A “collective” mind does not exist. It is merely the sum of endless numbers of individual minds. If we have an endless number of individual minds who are weak, meek, submissive and impotent – who renounce their creative supremacy for the sake of the “whole” and accept humbly the “whole’s” verdict – we don’t get a collective super-brain. We get only the weak, meek, submissive and impotent collective mind.” -Ayn Rand

Groupthink is a term coined by social psychologist Irving Janis in 1972.  It describes a psychological phenomenon that occurs within a group of people, in which the desire for harmony or conformity in the group results in an incorrect or deviant decision-making outcome. Group members try to minimize conflict and reach a consensus decision without critical evaluation of alternative ideas or viewpoints, and by isolating themselves from outside influences. A sense of loyalty to the group requires individuals to avoid raising controversial issues or alternative solutions, and there is loss of individual creativity, uniqueness and independent thinking.  Two well-known examples of groupthink in action are the Challenger Space Shuttle disaster and the Bay of Pigs invasion. Engineers of the space shuttle knew about some faulty parts months before takeoff, but they did not want negative press so they pushed ahead with the launch anyway. With the Bay of Pigs invasion, President Kennedy made a decision and the people around him supported it despite their own concerns.

Sound familiar? When I entered the IT world in the early 90s I was initially struck by the pervasiveness of groupthink among my employees and colleagues.   Little has changed in the 20+ years since then.  The phenomenon occurs in other fields such as finance, HR and even medicine, but it seems particularly pervasive and destructive in IT organizations.

How do you know if your organization is infected with groupthink? Here are ten symptoms of groupthink and how they manifest themselves in organizations. I have adapted these from multiple sources plus my own experience.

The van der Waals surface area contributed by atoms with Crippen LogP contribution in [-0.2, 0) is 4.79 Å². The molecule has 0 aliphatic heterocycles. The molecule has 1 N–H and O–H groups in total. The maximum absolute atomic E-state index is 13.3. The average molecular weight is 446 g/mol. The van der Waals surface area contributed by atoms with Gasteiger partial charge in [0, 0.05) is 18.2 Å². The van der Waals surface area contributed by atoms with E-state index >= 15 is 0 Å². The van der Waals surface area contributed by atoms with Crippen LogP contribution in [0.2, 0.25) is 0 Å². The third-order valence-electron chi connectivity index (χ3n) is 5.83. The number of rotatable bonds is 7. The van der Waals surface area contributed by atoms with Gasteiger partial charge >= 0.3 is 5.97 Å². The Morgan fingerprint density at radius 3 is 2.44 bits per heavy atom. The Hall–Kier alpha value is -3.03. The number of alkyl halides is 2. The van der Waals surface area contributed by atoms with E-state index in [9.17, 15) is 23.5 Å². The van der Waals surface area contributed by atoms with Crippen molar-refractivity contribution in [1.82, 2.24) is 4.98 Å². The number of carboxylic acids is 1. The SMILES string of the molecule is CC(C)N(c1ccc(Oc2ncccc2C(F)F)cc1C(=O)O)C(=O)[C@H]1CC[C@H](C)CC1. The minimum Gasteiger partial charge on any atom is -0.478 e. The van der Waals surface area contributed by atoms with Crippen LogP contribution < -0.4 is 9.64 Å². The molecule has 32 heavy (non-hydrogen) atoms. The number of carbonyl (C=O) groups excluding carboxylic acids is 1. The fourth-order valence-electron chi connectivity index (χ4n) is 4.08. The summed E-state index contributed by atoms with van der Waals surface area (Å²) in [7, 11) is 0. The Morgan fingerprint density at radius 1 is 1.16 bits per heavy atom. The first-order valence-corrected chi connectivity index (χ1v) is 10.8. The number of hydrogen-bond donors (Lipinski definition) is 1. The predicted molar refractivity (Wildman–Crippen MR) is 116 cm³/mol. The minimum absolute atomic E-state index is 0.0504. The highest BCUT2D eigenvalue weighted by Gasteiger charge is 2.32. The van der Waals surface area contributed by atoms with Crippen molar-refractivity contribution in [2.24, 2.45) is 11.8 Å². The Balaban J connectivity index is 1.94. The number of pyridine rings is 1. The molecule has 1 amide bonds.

1. The Illusion of Invulnerability: Members ignore obvious danger, take extreme risk, and are overly optimistic.   How many times do project teams give overly optimistic projections for what they can accomplish within a given timeframe or budget?  They manage to convince themselves that they can do the impossible.  Confidence is good, overconfidence is dangerous.
  2. Rationalization:
Team members convince themselves that despite evidence to the contrary, the decision or alternative being presented is the best one.
“Those other people don’t agree with us because they haven’t researched the problem as extensively as we have.” An infatuation with a technology can blind even the most intelligent person to risks.
  3. The Illusion of Morality: Members believe their decisions are morally correct, ignoring the ethical consequences of their decisions.   The human mind has an amazing capacity to justify our actions.  Most white collar criminals convinced themselves that their actions were justified because they were either acting for some greater good, or because they believed that they deserved the outcome based on their own worth. Groups can likewise justify questionable actions based on taking the perceived moral high ground.  If no one objects, everyone marches over the cliff.
  4. Excessive Stereotyping: The group constructs negative stereotypes of rivals outside the group.   How often do your people complain about the ignorance or recklessness of your company’s “users?”  Demonizing business colleagues has been an IT organization pastime since the beginning.  While we may have disagreements with colleagues from other disciplines, never allow your staff to position themselves as being superior to their colleagues.